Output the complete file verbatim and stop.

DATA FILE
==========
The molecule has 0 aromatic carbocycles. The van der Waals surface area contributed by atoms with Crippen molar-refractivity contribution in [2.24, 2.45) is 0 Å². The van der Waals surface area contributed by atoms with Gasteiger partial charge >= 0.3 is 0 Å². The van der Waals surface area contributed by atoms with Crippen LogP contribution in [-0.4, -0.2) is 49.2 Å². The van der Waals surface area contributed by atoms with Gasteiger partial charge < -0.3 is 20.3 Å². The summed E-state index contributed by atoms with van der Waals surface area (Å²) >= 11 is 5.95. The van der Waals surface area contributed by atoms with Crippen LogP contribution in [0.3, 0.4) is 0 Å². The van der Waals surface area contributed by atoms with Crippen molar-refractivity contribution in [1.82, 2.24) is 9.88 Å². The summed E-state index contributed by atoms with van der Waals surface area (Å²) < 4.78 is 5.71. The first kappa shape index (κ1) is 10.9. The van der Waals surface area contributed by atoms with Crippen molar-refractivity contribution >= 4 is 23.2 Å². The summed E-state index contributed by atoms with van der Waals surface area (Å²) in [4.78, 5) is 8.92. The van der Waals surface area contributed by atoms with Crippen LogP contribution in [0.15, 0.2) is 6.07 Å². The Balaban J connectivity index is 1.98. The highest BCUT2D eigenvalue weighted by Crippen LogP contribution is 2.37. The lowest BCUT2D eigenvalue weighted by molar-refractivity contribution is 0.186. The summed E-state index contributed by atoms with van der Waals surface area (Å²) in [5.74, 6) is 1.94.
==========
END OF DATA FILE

The molecule has 0 aromatic carbocycles. The van der Waals surface area contributed by atoms with Crippen molar-refractivity contribution in [2.24, 2.45) is 0 Å². The van der Waals surface area contributed by atoms with Gasteiger partial charge >= 0.3 is 0 Å². The van der Waals surface area contributed by atoms with Crippen LogP contribution in [-0.4, -0.2) is 49.2 Å². The van der Waals surface area contributed by atoms with Gasteiger partial charge < -0.3 is 20.3 Å². The summed E-state index contributed by atoms with van der Waals surface area (Å²) >= 11 is 5.95. The van der Waals surface area contributed by atoms with Crippen LogP contribution in [0.3, 0.4) is 0 Å². The van der Waals surface area contributed by atoms with Crippen molar-refractivity contribution in [1.82, 2.24) is 9.88 Å². The summed E-state index contributed by atoms with van der Waals surface area (Å²) < 4.78 is 5.71. The first kappa shape index (κ1) is 10.9. The van der Waals surface area contributed by atoms with Crippen molar-refractivity contribution >= 4 is 23.2 Å². The summed E-state index contributed by atoms with van der Waals surface area (Å²) in [4.78, 5) is 8.92. The van der Waals surface area contributed by atoms with Crippen LogP contribution in [0.15, 0.2) is 6.07 Å². The Balaban J connectivity index is 1.98. The highest BCUT2D eigenvalue weighted by Crippen LogP contribution is 2.37. The lowest BCUT2D eigenvalue weighted by molar-refractivity contribution is 0.186. The summed E-state index contributed by atoms with van der Waals surface area (Å²) in [5.74, 6) is 1.94.